While economic growth for the third quarter in the US was revised upwards to an annual rate of 5.2%, Q4 is expected to see further moderation – and treasury secretary Janet Yellen indicated last Thursday (November 30) that she believes significant further monetary tightening is not required to get inflation back on track.

That raised hopes that the US could be set to achieve a much-vaunted “soft landing,” by which the Fed would cool the economy enough to bring inflation back close to its 2% target without risking a sharp downturn.

Canada, too, could be on course to avoid a steep recession. The economy contracted by 1.1% in Q3 compared with the previous year, according to datareleased by Statistics Canada last week – but it avoided the technical definition of a recession thanks to revised April-to-June figures that showed growth of 1.4%, compared with the originally announced 0.3% drop.

Source CMP
By Fergal McAlinden

4 Dec

New Year Resolutions for Your Home


Posted by: Mike Hattim

The New Year is approaching! While we are in the spirit of goal planning and setting our intentions for the coming months, don’t forget about your home!

There are several things you can do to make your home and finances work for you in 2024:

Review Your Home Budget (or make one!): Money can be a stressful subject, but creating a home budget and keeping it updated whether annually, bi-annually, or monthly can truly help you get a handle on your cash flow and what you are spending on. An annual review of your budget at minimum to account for changes in wages, loan payments, expenses and more is a great way to get 2024 off to a balanced start! This is also a good opportunity to think about future renovations, vacations or expenses so you can start a savings fund to meet your goals!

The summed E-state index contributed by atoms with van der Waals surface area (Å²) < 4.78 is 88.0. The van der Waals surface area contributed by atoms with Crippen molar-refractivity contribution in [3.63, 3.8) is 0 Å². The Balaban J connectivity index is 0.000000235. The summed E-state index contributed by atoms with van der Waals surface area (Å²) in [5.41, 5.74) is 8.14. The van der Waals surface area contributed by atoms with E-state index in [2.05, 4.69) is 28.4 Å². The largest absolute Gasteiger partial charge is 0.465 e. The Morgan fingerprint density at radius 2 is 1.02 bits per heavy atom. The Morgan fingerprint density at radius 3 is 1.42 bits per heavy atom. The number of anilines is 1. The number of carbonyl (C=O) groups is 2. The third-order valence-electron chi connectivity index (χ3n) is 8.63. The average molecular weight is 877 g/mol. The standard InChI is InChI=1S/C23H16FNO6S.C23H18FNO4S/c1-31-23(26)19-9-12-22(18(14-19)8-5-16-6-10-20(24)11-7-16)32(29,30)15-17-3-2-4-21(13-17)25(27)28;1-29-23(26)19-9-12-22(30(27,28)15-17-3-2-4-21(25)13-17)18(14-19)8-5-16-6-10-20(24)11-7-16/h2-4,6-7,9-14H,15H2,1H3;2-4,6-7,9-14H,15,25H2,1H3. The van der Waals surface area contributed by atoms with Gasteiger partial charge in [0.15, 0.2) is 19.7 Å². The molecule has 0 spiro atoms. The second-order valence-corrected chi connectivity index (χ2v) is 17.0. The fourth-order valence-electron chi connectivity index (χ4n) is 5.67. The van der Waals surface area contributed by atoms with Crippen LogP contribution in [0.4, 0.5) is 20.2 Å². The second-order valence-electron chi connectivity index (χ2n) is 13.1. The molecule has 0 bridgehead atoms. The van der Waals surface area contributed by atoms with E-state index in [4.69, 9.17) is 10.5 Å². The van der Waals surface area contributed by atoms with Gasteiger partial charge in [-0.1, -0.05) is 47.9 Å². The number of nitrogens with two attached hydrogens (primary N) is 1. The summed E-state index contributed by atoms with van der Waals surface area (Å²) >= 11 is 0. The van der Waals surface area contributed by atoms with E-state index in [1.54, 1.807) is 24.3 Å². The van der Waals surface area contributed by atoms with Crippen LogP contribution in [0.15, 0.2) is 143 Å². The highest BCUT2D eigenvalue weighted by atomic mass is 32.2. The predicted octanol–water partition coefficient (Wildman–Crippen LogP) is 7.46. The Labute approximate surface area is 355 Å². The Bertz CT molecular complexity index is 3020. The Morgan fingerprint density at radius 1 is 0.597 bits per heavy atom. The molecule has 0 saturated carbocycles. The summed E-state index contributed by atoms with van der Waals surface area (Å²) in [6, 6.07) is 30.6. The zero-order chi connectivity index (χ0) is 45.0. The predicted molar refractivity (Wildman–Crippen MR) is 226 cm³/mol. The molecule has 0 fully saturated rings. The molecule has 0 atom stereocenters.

Embrace Minimalism: Heading into January is a great time to take stock of your home and life. For many people, embracing minimalism has allowed them to declutter their minds and increase clarity to focus on what matters in life. Clearing out old furniture, clothes, or anything that doesn’t bring you peace, is a great way to live in the moment and align your home.

Cut Your Carbon Footprint: Your home is a great place to cut energy! Everything from switching off the lights when you leave a room to dialing down your air conditioner and heating, to installing LED bulbs and energy-saving showerheads or toilets, can help you save in the long run and ensure your home is more energy-efficient for the New Year!

Get Growing: Got a green thumb or simply looking for a new hobby? Consider starting a garden at home! Whether you place large planters in your backyard, some pots on the patio, or grow some herbs in your kitchen, this can be a great way to nurture your mind and body! Plus, it adds a little extra life to your home!